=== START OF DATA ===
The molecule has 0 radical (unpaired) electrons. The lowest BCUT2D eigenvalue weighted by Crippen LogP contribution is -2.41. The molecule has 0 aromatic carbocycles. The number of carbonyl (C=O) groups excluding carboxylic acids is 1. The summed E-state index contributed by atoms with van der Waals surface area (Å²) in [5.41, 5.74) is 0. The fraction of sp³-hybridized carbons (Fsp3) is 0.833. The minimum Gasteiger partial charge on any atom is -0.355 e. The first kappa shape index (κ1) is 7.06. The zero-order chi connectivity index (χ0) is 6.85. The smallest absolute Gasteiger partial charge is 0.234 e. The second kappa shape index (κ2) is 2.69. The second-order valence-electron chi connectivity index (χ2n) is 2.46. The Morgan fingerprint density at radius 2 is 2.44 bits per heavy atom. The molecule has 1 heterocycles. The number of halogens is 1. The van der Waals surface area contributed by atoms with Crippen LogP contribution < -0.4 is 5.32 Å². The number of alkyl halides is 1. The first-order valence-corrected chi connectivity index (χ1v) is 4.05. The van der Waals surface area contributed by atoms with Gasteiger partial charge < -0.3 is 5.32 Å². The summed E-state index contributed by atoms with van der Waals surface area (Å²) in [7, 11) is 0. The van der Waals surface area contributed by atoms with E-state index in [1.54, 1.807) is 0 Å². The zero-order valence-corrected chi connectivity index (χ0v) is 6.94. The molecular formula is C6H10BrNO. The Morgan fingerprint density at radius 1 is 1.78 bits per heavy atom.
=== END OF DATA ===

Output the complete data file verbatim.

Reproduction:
The molecule has 0 radical (unpaired) electrons. The lowest BCUT2D eigenvalue weighted by Crippen LogP contribution is -2.41. The molecule has 0 aromatic carbocycles. The number of carbonyl (C=O) groups excluding carboxylic acids is 1. The summed E-state index contributed by atoms with van der Waals surface area (Å²) in [5.41, 5.74) is 0. The fraction of sp³-hybridized carbons (Fsp3) is 0.833. The minimum Gasteiger partial charge on any atom is -0.355 e. The first kappa shape index (κ1) is 7.06. The zero-order chi connectivity index (χ0) is 6.85. The smallest absolute Gasteiger partial charge is 0.234 e. The second kappa shape index (κ2) is 2.69. The second-order valence-electron chi connectivity index (χ2n) is 2.46. The Morgan fingerprint density at radius 2 is 2.44 bits per heavy atom. The molecule has 1 heterocycles. The number of halogens is 1. The van der Waals surface area contributed by atoms with Crippen LogP contribution < -0.4 is 5.32 Å². The number of alkyl halides is 1. The first-order valence-corrected chi connectivity index (χ1v) is 4.05. The van der Waals surface area contributed by atoms with Gasteiger partial charge < -0.3 is 5.32 Å². The summed E-state index contributed by atoms with van der Waals surface area (Å²) in [7, 11) is 0. The van der Waals surface area contributed by atoms with E-state index in [1.54, 1.807) is 0 Å². The zero-order valence-corrected chi connectivity index (χ0v) is 6.94. The molecular formula is C6H10BrNO. The Morgan fingerprint density at radius 1 is 1.78 bits per heavy atom.